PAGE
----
Yesterday, a friend at the dinner table asked the question: Why does all progress (technical, medical, social…) seems to have happened in the last 100 years, or an even shorter period? In terms of IT, think of the Apollo Program and the much larger capacity your modern cell phone has. An interesting question, so I asked the internet… and came up with this:
Progress is not (as one would intuitively think) linear, but exponential. It is not just one event/invention, but many, on several fronts, multiplying themselves at a faster and faster pace
A simple explanation is here in an article about progress in Slate:
This question reads: Modern humans are estimated to be about 200,000 years old, but it seems that 99 percent of technological progress has occurred in the last 10,000 years. What were we doing before that?
Answer by Pratyush Rathore:
Suppose, I give you a magic coin worth 1 cent, which multiplies itself 100 times every year.
At the end of 1 year, you would have a negligible amount: $1.
At the end of 2 years, you would have a very small sum: $100.
At the end of 3 years, you would have barely enough: $10,000.
At the end of 4 years, you start seeing a modest $1 million dollar heap.
At the end of 5 years, you would have a good $100 million.
Now, at the end of the fifth year, you come to me and say, “I have kept the coin with me for 5 years, but 99 percent of the money it made came in last year. What was the coin doing before that?”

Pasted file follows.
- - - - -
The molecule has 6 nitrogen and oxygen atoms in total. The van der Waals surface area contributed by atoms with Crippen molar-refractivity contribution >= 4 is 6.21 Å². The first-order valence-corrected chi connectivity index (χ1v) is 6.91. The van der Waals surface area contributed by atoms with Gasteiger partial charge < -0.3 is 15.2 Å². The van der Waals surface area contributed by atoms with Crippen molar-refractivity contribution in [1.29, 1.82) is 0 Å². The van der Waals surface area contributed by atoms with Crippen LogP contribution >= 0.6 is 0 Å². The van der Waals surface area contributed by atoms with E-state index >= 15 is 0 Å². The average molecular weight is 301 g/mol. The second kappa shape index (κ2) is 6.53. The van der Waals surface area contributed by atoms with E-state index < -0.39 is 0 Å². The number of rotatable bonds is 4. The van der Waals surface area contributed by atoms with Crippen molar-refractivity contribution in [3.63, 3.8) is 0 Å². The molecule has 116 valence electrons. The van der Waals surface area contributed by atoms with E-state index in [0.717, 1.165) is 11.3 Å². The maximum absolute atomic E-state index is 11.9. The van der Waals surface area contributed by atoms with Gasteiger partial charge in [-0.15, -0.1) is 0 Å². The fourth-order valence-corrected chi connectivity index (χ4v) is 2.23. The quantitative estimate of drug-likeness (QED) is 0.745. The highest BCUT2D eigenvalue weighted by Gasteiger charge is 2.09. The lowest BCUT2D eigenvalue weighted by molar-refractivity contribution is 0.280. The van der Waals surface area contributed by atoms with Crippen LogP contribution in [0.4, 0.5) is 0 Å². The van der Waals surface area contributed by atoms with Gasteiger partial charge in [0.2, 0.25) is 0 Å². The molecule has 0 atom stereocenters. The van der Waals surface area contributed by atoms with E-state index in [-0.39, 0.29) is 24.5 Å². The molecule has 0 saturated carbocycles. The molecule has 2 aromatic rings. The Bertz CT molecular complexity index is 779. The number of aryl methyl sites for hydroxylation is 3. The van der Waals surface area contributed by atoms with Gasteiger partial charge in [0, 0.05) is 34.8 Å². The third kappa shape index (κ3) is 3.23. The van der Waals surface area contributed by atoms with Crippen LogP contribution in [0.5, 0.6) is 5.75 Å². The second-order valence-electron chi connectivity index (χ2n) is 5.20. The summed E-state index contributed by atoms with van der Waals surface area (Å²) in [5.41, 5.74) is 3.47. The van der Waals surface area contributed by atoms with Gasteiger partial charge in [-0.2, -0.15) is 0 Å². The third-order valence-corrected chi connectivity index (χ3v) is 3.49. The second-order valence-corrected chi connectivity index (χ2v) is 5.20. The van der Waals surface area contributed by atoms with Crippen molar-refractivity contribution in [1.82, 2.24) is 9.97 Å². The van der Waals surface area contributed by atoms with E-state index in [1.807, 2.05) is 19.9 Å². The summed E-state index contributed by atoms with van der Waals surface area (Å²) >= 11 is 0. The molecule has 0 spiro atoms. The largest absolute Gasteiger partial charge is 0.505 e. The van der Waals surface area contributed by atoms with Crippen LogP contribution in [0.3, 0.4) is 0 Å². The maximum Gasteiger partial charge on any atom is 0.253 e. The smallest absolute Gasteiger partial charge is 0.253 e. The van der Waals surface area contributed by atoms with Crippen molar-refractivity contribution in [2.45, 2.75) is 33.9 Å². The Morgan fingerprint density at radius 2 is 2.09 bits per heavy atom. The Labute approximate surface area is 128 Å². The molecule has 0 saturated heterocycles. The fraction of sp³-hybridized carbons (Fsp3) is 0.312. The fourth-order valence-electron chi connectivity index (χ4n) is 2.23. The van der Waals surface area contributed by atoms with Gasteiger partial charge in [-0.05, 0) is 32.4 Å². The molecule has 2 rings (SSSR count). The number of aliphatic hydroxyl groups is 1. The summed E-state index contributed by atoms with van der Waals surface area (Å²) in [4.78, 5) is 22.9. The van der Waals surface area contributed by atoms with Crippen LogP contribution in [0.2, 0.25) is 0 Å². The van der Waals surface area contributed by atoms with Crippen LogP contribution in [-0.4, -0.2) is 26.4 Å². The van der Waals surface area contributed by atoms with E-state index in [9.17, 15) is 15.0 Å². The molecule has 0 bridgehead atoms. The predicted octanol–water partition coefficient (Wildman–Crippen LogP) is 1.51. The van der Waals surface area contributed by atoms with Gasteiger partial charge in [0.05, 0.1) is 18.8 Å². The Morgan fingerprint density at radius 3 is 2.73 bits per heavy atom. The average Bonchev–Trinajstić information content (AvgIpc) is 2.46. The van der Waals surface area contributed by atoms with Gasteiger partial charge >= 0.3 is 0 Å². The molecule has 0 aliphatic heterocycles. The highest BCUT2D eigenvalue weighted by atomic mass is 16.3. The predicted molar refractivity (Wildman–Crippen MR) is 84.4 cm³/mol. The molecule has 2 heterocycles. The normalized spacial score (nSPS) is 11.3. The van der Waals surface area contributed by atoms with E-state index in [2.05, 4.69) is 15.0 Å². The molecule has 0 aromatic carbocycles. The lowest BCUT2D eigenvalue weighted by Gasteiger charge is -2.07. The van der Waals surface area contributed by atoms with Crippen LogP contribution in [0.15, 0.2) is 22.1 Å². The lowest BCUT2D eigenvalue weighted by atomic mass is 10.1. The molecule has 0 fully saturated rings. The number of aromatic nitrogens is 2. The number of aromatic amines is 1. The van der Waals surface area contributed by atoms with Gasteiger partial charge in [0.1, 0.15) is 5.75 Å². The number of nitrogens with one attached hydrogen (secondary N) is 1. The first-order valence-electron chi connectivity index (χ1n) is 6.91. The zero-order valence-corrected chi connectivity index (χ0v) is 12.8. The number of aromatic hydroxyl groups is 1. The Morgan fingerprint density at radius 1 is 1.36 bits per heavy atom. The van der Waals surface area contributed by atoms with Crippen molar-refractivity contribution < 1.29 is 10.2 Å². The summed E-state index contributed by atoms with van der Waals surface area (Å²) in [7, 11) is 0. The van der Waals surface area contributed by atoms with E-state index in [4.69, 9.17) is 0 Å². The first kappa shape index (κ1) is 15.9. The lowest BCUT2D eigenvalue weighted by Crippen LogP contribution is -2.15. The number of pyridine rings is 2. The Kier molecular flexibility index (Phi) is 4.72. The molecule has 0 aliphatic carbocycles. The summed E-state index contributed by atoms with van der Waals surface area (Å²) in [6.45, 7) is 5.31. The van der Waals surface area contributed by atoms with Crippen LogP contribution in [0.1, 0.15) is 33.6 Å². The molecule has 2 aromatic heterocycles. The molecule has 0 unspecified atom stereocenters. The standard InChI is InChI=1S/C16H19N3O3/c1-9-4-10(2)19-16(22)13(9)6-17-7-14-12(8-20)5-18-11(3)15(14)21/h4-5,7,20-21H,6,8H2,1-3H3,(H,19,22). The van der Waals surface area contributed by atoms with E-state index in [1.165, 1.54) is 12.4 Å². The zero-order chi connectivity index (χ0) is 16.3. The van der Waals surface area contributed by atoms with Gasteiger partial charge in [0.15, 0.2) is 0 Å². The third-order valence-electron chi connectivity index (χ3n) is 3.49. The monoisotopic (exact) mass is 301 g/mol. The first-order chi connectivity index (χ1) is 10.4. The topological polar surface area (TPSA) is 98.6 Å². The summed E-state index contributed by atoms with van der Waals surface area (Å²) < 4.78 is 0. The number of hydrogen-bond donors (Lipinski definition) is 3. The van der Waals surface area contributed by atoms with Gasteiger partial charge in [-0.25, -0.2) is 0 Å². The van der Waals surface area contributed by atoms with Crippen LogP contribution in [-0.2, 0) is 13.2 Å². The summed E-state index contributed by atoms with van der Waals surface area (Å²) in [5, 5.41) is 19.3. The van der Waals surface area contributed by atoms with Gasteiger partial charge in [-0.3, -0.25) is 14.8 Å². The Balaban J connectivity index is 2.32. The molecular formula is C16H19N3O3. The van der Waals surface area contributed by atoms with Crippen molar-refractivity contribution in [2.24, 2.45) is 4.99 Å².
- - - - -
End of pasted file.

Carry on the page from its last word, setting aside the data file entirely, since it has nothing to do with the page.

So, to answer in one word: compounding.”
This is the law supporting it: Ray Kurzweil is the guy who came up with The Law of Accelerating Returns.
“We can organize these observations into what I call the law of accelerating returns as follows:
• Evolution applies positive feedback in that the more capable methods resulting from one stage of evolutionary progress are used to create the next stage. As a result, the
• rate of progress of an evolutionary process increases exponentially over time. Over time, the “order” of the information embedded in the evolutionary process (i.e., the measure of how well the information fits a purpose, which in evolution is survival) increases.
• A correlate of the above observation is that the “returns” of an evolutionary process (e.g., the speed, cost-effectiveness, or overall “power” of a process) increase exponentially over time.
• In another positive feedback loop, as a particular evolutionary process (e.g., computation) becomes more effective (e.g., cost effective), greater resources are deployed toward the further progress of that process. This results in a second level of exponential growth (i.e., the rate of exponential growth itself grows exponentially).
• Biological evolution is one such evolutionary process.
• Technological evolution is another such evolutionary process. Indeed, the emergence of the first technology creating species resulted in the new evolutionary process of technology. Therefore, technological evolution is an outgrowth of–and a continuation of–biological evolution.
• A specific paradigm (a method or approach to solving a problem, e.g., shrinking transistors on an integrated circuit as an approach to making more powerful computers) provides exponential growth until the method exhausts its potential. When this happens, a paradigm shift (i.e., a fundamental change in the approach) occurs, which enables exponential growth to continue.”
And here is something about the history of the theory.
Now, the question is, what does the future bring? There is a debate about whether “singularity” (“smart machines outrun human capacity”) is going to happen, and when.